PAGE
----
It’s always amazed me that some people can watch a concert or musical with no visible emotional response. I always say that it’s cultural—that in the African (American, Caribbean, Latinx, etc.) tradition we “talk back,” “chat back,” “shout back” “sing back”—and though I know different communities have different cultural norms, it is nonetheless jarring to see how some white people (especially the older, out-of-town Broadway folk) can hear music, sweet music—pop music even—and remain transfixed in their seats as if weighted by a centrifugal force. Nan a head nod, toe-tap, or handclap.
And this was the case during at least the beginning of Tina: The Tina Turner Musical, a whirling dervish of a production starring the incomparable Adrienne Warren, who sang, danced, and embodied every aspect of Anna Mae Bullock, aka Tina Turner, in more than 2 hours and 45 minutes without ever missing a beat. Warren not only possessed the vocal chops of Turner but as the production continued, her smoky singing voice amazingly deepened as well (she also acquired what some believed to be Turner’s slightly affected speaking accent down, too). Warren had the moves like Tina (Jagger, bow down), and gave a high-energy performance that included the frenetic stage energy that Turner, who turned 80 on Tuesday, is known and lauded for—that and those legs. In short, Warren is unforgettable, blissfully talented and sure to be Tony-nominated.
Like most jukebox musicals, Turner’s story is told chronologically, beginning with Tina as a child in Nutbush, Tenn., with one pretty significant divergence: the music is not in sequential order. So songs like “Better Be Good to Me” played in the first act, when Ike Turner asks a young Tina to marry him, and “Private Dancer” opened the second act, post-Ike, when Tina was living in Las Vegas with her children, “cleaning toilets by day” and singing in cheesy lounges at night. For some theatergoers, it worked; for others, not so much, but clearly, the music is what brought most out, so for me, it was a nonfactor.
Besides Warren, standout players include Daniel J. Watts as Ike Turner—he of gleaming teeth, profound musicality, dripping sexuality, and a hair-trigger temper (apparently, Ike, who died in 2007 of a cocaine overdose, was diagnosed with bipolar disorder in his later years). Unfortunately, Watts played Turner so well that it was hard to empathize with him (and he admits that he is sometimes booed at curtain call). Dawnn Lewis was a word as Tina’s mother (I was like, Julissa got chops!!!!) and we would be remiss if we didn’t talk about young Anna Mae, Skye Dakota Turner; though she’s only in the play for a few scenes, she blew the house down with her powerful voice and adorable cheeks.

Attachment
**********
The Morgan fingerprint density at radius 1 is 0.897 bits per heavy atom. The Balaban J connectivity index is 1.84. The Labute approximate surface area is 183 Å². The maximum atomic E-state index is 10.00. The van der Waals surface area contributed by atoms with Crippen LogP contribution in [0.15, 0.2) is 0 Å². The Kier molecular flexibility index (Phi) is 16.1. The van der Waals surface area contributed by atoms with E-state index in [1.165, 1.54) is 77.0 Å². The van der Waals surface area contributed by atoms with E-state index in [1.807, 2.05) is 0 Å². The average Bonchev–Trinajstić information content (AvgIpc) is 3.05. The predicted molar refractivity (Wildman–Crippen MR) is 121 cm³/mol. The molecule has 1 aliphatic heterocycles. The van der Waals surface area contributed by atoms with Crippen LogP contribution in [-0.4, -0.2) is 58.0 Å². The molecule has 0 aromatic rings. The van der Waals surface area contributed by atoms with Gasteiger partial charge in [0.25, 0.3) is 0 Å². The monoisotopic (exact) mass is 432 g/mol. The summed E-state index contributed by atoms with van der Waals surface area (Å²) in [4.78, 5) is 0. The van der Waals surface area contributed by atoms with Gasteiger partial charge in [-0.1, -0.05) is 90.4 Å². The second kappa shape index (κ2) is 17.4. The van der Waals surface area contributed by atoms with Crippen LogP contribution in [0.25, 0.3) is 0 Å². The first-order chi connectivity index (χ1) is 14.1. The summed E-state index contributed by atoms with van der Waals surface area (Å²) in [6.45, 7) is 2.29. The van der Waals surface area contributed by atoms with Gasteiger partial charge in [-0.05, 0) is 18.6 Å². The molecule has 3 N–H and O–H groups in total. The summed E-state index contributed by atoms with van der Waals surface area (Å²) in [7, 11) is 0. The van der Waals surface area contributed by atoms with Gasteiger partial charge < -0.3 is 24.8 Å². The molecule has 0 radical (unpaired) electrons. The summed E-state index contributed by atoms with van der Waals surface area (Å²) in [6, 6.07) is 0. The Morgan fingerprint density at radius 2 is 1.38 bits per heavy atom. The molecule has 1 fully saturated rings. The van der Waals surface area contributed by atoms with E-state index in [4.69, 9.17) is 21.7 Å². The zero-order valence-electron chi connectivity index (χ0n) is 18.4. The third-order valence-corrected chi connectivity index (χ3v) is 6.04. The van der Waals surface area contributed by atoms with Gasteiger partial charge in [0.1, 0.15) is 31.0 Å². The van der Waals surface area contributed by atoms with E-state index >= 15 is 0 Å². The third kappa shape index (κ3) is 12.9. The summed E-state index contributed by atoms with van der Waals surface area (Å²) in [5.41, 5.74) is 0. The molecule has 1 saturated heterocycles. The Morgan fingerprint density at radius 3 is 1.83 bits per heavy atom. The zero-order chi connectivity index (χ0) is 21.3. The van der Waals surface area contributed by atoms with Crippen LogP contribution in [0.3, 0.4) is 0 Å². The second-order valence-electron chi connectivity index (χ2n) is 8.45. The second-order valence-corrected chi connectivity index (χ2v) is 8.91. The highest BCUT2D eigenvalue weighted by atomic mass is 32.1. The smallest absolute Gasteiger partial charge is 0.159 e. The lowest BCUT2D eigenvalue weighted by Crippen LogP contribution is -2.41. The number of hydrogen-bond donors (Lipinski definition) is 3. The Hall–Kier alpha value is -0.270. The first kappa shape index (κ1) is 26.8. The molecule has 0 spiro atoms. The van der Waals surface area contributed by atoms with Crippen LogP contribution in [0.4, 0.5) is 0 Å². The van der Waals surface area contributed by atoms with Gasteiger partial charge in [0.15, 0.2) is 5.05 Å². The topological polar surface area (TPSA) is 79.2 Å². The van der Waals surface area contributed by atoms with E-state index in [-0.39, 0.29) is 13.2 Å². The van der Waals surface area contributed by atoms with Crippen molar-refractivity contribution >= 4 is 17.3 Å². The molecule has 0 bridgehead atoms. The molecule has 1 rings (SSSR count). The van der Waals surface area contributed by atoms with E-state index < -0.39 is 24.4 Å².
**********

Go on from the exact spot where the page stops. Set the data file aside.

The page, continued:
As with the aforementioned folks who sat like zombies in their seats, we all come to art with our culture, experiences and where we are in our lives. As a 40-something-year-old black woman with children, I first marveled at just how young Turner was when she ran away to sing with Ike (just 17), and later, her profound courage and dignity in bravely starting again, in middle age, with a gaggle of sons and doing rock and roll music—something virtually unheard of from black artists at that time. And Tina literally rocked that shit. And she remade her life—after all of that trauma, after all of that abandonment and abuse, into a literal Act 2, where she found an unlikely love and profound success. It was intensely inspiring.
I was also moved by a relationship in the play that had never been explored (or at least, never told widely—not in the ahistorical What’s Love Got to Do With It film starring Angela Bassett, nor her two autobiographies, I, Tina and My Love Story): that of Tina’s often troubled relationship with her mother Zelma, played superbly by Lewis.
Tina was abandoned by her mother as a child; they eventually reconciled in St. Louis, but it was clear her mother favored her sister, the more traditional Alline. Tina was always told she was “too much” and she had a mother who tried to shut down her loudness; a mother who had herself been abused; a mother who later admitted that she wanted to shield Tina from her gift; a mother who still supported Ike after all those years because “the man was trying.” So what of this thing with (black) daughters’ often fraught, cyclical, complicated relationships with their mothers? It brought another layer of depth into Katori Hall’s book in what could have just been the story of Tina’s life; Ike Turner was not the only relationship that molded Tina Turner into the grand diva and superstar that she remains to this day.
As my companion and Tina Turner superfan Amanda said after the play: with a soundtrack like that, it was Tina’s to lose. And by the way, by the musical’s end, everybody was up on their feet for a rousing concert performance, proving that dey is a Gawdt—and she’s a black woman. And one of her incarnations, one of her spirits, is one Anna Mae Bullock, who became Tina Turner.
Happy Birthday, Miss Turner. Because you lived, we are all so much richer. Catch Tina: The Tina Turner Musical and rock out when the spirit moves you!
Tina: The Tina Turner Musical is playing at the Lunt-Fontanne Theatre Theatre on Broadway. Tickets are available for purchase here.